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Weed Killer Plays a Pivotal Role in Those With Genetic Vulnerability to Parkinson’

Scientists have come out with a find that may make people even more wary of using agricultural chemicals in their gardens or farms//. Paraquat, a common chemical weed killer could be the hidden hand behind those suffering with Parkinson’s disease, at least those with certain genes that render them susceptible to one of the world’s most common neurological disorder.

In a study published in the Journal of Neuroscience, the researchers from the University of Alabama,conducted an experiment whereby they subjected fruit flies, known scientifically as Drosophila melanogaster, to low doses of paraquat. The scientists chose fruit flies as the animal models because these creatures have biochemical similarities to humans, particularly in regard to chemicals produced within their brain cells.

It was seen that on low dose ingestion of paraquat, certain neurons in the brain known as dopamine neurons, were almost totally wiped out or destroyed within a day.

These neurons produce the neuro transmitter dopamine. A paucity of dopamine caused by destruction of these neurons results in Parkinson’s diseases. No one knows till now what exactly causes the destruction of these neurons.

On ingestion of paraquat, the fruit flies began to demonstrate the tremors typical of Parkinsonism.

The research focused on select genes that influence dopamine synthesis and the release of dopamine from brain cells. The genes identified include those that regulate tetrahydrobiopterin, a compound that is required to make dopamine, as well as those involved directly in dopamine synthesis.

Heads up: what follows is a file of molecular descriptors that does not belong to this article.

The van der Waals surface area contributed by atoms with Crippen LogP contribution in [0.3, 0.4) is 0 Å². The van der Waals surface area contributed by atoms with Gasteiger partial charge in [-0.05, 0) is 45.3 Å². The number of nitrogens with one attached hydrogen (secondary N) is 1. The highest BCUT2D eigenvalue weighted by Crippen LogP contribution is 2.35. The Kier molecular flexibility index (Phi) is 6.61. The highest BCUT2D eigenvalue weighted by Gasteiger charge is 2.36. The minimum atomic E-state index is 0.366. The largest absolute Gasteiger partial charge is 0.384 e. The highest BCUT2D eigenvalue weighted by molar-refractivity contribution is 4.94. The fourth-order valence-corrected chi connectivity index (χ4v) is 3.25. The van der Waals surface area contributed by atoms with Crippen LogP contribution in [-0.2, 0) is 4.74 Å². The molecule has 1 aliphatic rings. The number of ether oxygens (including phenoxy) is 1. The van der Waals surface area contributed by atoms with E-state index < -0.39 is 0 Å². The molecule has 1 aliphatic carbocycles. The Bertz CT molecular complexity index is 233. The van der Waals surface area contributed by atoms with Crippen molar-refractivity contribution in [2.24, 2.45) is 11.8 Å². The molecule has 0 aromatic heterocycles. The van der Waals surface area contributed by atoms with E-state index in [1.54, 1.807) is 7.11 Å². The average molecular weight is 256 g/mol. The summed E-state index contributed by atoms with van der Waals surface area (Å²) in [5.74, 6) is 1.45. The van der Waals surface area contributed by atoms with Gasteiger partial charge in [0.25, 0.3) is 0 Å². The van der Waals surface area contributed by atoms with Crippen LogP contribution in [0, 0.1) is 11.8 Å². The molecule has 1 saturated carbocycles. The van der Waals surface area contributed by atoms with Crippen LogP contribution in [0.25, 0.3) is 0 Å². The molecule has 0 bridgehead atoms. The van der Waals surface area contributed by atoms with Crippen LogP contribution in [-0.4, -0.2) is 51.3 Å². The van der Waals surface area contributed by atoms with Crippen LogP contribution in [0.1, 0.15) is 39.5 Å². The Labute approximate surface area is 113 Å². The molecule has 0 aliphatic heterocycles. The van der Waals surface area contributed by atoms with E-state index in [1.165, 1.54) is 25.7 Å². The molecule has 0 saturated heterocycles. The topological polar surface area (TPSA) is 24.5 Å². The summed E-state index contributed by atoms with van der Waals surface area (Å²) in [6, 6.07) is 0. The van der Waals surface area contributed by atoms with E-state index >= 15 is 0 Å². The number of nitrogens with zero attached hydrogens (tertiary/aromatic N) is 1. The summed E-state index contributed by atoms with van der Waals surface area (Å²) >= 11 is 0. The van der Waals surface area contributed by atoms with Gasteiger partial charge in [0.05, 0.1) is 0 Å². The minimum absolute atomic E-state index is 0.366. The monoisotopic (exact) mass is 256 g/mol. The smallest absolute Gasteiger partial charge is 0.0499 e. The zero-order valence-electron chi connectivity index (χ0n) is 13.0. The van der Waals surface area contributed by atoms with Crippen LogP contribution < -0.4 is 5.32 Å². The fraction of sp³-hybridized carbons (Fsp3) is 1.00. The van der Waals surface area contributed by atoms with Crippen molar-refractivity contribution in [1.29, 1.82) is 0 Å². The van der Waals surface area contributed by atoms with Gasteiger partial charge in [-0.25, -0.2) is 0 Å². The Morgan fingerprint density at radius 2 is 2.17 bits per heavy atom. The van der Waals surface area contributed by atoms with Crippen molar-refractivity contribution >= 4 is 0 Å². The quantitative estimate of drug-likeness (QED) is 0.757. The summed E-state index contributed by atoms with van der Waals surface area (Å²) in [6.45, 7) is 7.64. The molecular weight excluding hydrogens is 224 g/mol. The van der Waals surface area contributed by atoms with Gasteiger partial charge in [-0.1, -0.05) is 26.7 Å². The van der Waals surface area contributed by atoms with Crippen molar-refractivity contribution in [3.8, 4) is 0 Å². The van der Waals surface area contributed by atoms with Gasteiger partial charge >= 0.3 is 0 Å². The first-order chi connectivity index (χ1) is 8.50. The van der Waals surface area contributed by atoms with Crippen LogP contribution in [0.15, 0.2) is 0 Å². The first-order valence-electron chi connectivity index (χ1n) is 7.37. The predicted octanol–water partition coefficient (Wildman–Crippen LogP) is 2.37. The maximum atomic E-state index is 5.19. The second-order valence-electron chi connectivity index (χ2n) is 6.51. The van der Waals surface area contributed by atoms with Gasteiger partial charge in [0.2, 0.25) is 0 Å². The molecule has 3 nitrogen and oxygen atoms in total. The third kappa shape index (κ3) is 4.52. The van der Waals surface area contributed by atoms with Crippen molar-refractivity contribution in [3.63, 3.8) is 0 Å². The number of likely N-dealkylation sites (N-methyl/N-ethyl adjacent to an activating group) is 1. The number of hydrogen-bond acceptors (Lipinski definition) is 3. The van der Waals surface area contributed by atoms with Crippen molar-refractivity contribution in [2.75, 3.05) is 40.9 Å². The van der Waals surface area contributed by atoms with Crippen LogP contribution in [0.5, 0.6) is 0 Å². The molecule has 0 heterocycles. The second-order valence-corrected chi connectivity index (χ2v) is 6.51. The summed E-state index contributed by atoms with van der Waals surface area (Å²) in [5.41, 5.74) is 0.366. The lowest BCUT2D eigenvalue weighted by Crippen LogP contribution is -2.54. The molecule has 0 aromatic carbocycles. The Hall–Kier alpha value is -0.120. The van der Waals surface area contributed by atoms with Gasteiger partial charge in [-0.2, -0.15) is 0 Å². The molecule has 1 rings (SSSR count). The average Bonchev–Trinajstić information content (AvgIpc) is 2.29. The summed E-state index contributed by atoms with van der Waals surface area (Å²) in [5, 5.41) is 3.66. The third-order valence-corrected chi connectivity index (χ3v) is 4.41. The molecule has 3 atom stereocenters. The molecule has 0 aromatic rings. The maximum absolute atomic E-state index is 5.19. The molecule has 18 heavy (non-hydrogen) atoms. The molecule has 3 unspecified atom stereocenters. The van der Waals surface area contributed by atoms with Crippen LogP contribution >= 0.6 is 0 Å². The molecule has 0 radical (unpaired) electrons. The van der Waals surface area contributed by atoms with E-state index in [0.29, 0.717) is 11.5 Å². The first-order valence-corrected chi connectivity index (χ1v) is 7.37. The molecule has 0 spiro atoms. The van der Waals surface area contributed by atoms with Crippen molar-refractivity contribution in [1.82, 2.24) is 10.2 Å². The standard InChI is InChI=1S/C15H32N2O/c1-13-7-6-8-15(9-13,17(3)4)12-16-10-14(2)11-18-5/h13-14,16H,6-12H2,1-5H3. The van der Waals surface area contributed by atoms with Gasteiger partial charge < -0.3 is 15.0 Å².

It was found that some flies, which had a mutated gene that resulted in the production of very little dopamine, were more susceptible to the effects of paraquat, while those with mutated genes that resulted in the production of too much dopamine were in fact resistant.

Another interesting find was that male flies were more vulnerable to the effe cts of paraquat. This draws a parallel to humans where men are the major sufferers.

Says Co- author Dr. Janis O’Donnell, about the study findings : “ Our hope is we can use this observation to discover other genes that might be influencing how these models, or human beings, might be more or less susceptible to these toxic agents.

" That’s exciting because it tells us that perhaps there are ways to exploit this, to identify different ways that people could be treated to help slow down the progress of this disease. By the time you discover a person has Parkinson’s disease, they have lost so many neurons, it’s almost impossible to reverse the trend. If you could predict it in advance, perhaps there would be some sort of therapy that could be applied to help protect those individuals.”


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